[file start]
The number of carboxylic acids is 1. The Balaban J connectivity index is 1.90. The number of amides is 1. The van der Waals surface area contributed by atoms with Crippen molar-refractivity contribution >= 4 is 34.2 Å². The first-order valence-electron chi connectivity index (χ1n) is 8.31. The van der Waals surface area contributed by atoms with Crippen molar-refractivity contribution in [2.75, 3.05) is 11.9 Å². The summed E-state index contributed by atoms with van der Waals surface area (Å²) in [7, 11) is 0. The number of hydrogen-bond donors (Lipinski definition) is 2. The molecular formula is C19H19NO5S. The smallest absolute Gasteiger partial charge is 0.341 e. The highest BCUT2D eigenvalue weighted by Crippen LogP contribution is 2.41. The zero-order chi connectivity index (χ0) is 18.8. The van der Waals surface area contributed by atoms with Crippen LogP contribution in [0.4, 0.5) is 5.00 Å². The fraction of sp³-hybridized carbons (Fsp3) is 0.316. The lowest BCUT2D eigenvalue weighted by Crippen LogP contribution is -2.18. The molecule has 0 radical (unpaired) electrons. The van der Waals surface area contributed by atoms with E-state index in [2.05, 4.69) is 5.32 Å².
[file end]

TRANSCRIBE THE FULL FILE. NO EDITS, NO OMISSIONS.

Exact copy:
The number of carboxylic acids is 1. The Balaban J connectivity index is 1.90. The number of amides is 1. The van der Waals surface area contributed by atoms with Crippen molar-refractivity contribution >= 4 is 34.2 Å². The first-order valence-electron chi connectivity index (χ1n) is 8.31. The van der Waals surface area contributed by atoms with Crippen molar-refractivity contribution in [2.75, 3.05) is 11.9 Å². The summed E-state index contributed by atoms with van der Waals surface area (Å²) in [7, 11) is 0. The number of hydrogen-bond donors (Lipinski definition) is 2. The molecular formula is C19H19NO5S. The smallest absolute Gasteiger partial charge is 0.341 e. The highest BCUT2D eigenvalue weighted by Crippen LogP contribution is 2.41. The zero-order chi connectivity index (χ0) is 18.8. The van der Waals surface area contributed by atoms with Crippen LogP contribution in [0.4, 0.5) is 5.00 Å². The fraction of sp³-hybridized carbons (Fsp3) is 0.316. The lowest BCUT2D eigenvalue weighted by Crippen LogP contribution is -2.18. The molecule has 0 radical (unpaired) electrons. The van der Waals surface area contributed by atoms with E-state index in [2.05, 4.69) is 5.32 Å².